I cannot get over the instrumental in this song! In comparison to Fu-Gee-La this song gets very little attention, which is so funny to me considering they both have an extremely similar beat. The producer of Fu-Ge-La, Salaam Remi, has stated that the song was meant to be a focal point of the album. So, the beats on both of the songs naturally have the same type of sound. "We actually were working on a song for Spike Lee's Clocker movie that actually, that song never came out. So we had a song that we did for Clockers, and then during that session, Wyclef was like, 'Yo, play that beat you did for Fat Joe!' And Lauryn was like, 'Yo, play the Fat Joe beat' and then when I played it, Clef jumped up and spit the first verse to 'Fu-Gee-La.' He had the verse, but it just fell all together and then we worked on it. That song was actually done prior to The Score, so a lot of The Score’s vibe was based around what that song was." There’s this simple hi-hat, bass drum, and snare combo, which is paired with a looping flute in the background. It’s so simple, but it keeps the listener captivated the whole time.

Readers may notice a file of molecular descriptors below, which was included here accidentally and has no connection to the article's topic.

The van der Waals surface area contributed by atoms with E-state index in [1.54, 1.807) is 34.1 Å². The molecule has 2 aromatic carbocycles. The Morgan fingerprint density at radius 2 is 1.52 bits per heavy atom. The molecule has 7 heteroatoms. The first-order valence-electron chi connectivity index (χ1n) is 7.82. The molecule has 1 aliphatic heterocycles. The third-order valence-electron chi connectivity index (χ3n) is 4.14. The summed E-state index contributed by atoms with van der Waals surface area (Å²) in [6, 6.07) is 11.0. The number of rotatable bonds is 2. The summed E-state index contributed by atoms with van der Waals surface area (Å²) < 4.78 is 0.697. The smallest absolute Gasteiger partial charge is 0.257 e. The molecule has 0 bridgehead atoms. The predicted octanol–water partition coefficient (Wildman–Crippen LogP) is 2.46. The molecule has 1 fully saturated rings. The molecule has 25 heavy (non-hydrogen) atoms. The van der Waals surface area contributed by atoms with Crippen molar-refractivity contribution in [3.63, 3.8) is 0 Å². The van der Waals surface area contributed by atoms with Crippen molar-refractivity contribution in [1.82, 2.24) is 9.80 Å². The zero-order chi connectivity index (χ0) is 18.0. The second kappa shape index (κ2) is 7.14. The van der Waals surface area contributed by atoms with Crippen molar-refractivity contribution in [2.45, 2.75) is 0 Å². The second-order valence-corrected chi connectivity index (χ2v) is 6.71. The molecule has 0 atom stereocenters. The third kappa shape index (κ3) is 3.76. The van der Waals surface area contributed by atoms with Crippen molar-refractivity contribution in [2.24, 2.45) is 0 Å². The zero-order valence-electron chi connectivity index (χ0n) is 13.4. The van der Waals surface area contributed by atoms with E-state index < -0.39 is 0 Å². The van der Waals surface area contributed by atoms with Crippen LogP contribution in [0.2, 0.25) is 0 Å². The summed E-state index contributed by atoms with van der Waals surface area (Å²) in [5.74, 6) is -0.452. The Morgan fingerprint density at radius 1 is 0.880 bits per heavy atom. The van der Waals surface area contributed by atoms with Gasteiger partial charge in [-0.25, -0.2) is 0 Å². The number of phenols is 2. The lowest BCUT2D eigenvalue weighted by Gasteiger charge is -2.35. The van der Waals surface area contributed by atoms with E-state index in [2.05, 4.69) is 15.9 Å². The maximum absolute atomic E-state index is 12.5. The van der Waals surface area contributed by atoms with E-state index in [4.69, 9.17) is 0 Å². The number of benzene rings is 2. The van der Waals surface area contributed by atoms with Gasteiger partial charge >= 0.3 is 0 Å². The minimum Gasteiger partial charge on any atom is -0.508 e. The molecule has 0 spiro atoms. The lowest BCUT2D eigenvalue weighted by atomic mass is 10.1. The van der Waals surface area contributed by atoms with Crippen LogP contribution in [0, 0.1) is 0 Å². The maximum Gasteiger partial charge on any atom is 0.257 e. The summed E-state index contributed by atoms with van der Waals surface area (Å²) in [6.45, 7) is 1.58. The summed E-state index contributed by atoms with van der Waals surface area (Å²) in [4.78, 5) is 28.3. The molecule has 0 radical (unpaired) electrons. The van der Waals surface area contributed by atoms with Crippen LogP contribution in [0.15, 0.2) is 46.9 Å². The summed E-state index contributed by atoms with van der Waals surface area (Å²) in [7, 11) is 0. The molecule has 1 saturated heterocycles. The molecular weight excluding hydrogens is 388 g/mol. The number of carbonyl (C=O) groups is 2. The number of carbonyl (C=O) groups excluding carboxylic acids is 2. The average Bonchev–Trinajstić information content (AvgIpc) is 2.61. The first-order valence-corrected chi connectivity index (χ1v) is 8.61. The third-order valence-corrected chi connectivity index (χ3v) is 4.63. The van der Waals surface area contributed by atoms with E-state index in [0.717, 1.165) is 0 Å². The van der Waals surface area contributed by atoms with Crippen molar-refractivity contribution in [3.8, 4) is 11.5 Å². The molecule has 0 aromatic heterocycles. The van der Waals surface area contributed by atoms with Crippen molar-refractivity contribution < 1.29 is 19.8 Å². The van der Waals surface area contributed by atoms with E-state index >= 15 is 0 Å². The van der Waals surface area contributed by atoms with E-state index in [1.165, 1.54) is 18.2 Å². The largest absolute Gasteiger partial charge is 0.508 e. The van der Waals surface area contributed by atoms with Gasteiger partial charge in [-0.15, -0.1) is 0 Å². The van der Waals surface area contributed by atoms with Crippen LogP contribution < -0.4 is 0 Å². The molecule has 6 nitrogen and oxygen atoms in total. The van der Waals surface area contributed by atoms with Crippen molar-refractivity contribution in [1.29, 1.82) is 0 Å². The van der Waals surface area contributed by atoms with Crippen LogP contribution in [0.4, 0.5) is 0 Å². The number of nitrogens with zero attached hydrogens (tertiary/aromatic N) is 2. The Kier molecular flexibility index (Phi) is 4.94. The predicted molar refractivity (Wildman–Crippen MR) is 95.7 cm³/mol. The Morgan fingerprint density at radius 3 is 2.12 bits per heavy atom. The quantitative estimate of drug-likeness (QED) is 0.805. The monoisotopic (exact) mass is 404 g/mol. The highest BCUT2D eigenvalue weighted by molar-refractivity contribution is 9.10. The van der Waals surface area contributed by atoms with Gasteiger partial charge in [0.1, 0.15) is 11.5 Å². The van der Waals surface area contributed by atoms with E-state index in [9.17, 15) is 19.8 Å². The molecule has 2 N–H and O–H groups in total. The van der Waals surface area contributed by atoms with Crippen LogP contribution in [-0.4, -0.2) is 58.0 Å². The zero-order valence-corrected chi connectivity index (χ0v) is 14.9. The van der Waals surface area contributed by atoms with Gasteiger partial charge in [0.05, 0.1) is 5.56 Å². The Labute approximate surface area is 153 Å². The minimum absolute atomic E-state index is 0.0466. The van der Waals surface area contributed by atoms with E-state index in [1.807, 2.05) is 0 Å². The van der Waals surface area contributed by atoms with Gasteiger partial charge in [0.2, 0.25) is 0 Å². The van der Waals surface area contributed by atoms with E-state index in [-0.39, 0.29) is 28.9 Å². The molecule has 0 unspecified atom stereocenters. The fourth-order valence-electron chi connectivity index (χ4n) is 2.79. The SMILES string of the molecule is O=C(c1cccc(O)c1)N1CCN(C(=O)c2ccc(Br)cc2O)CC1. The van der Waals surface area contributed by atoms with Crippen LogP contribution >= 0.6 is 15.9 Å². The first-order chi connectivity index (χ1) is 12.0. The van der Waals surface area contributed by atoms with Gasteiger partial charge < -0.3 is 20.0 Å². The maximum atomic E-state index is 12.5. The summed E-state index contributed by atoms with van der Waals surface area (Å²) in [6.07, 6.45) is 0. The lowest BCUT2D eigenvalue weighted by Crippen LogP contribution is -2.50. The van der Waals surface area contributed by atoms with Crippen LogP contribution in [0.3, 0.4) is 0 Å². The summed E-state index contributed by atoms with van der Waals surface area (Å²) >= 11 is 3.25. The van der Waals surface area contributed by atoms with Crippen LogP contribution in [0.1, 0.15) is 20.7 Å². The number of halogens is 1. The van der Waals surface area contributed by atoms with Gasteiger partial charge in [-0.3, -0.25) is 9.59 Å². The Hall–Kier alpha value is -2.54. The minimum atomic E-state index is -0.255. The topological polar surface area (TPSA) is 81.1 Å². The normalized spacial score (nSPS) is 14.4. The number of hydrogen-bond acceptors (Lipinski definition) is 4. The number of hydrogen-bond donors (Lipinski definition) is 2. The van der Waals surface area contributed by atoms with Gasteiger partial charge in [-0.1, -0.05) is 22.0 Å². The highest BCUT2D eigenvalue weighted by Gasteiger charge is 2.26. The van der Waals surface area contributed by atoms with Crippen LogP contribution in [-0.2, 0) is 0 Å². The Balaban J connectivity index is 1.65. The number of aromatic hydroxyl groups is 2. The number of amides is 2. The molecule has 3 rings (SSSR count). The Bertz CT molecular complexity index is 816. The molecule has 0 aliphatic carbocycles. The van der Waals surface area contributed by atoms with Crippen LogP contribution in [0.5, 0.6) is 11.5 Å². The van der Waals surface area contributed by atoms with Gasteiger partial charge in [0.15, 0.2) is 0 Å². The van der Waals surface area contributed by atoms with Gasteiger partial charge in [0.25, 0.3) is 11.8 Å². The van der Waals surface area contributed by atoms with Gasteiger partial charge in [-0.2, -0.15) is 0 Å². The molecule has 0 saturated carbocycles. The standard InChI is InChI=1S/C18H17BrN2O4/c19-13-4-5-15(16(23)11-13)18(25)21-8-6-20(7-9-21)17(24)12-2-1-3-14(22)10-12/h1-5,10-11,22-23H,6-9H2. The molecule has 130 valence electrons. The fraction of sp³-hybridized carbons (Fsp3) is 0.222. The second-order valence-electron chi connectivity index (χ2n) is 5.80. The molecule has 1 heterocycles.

This song and the album it’s featured on, The Score, was an interruption in the 90s rap era, and it gave The Fugees a spotlight for their mix of reggae, r&b, jazz, and hip-hop influences. Although collectively they each contributed to the success of the group, Lauryn Hill held a huge role in defining who the Fugees were. She’s an amazing rapper regardless of her gender, and whether it be singing a melodic hook in How Many Mics or dissing MCs for stealing the Fugees’ vibe in the same song, Hill’s voice always rounded out the Fugees’ sound.
xx Ana Tame xx
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